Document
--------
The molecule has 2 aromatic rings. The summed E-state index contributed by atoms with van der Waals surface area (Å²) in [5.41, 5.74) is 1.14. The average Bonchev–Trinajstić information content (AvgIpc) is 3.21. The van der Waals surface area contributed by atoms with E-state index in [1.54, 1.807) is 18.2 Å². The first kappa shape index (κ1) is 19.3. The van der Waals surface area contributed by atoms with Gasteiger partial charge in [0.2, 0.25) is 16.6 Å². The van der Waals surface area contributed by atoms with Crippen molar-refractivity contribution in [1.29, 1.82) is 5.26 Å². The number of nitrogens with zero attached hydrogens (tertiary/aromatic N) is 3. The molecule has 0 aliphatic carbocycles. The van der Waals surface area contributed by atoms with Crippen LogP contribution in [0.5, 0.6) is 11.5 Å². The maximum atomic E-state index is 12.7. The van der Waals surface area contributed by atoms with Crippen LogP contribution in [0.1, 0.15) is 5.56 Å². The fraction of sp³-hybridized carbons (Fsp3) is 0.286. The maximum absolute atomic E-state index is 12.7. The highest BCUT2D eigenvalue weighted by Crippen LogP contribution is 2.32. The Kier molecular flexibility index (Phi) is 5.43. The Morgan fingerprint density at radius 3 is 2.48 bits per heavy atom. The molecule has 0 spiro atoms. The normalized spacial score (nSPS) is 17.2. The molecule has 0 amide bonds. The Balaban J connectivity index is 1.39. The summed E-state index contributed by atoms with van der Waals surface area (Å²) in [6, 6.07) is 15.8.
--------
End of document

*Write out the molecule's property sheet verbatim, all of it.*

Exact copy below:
The molecule has 2 aromatic rings. The summed E-state index contributed by atoms with van der Waals surface area (Å²) in [5.41, 5.74) is 1.14. The average Bonchev–Trinajstić information content (AvgIpc) is 3.21. The van der Waals surface area contributed by atoms with E-state index in [1.54, 1.807) is 18.2 Å². The first kappa shape index (κ1) is 19.3. The van der Waals surface area contributed by atoms with Gasteiger partial charge in [0.2, 0.25) is 16.6 Å². The van der Waals surface area contributed by atoms with Crippen molar-refractivity contribution in [1.29, 1.82) is 5.26 Å². The number of nitrogens with zero attached hydrogens (tertiary/aromatic N) is 3. The molecule has 0 aliphatic carbocycles. The van der Waals surface area contributed by atoms with Crippen LogP contribution in [0.5, 0.6) is 11.5 Å². The maximum atomic E-state index is 12.7. The van der Waals surface area contributed by atoms with Crippen LogP contribution in [0.1, 0.15) is 5.56 Å². The fraction of sp³-hybridized carbons (Fsp3) is 0.286. The maximum absolute atomic E-state index is 12.7. The highest BCUT2D eigenvalue weighted by Crippen LogP contribution is 2.32. The Kier molecular flexibility index (Phi) is 5.43. The Morgan fingerprint density at radius 3 is 2.48 bits per heavy atom. The molecule has 0 spiro atoms. The normalized spacial score (nSPS) is 17.2. The molecule has 0 amide bonds. The Balaban J connectivity index is 1.39. The summed E-state index contributed by atoms with van der Waals surface area (Å²) in [6, 6.07) is 15.8.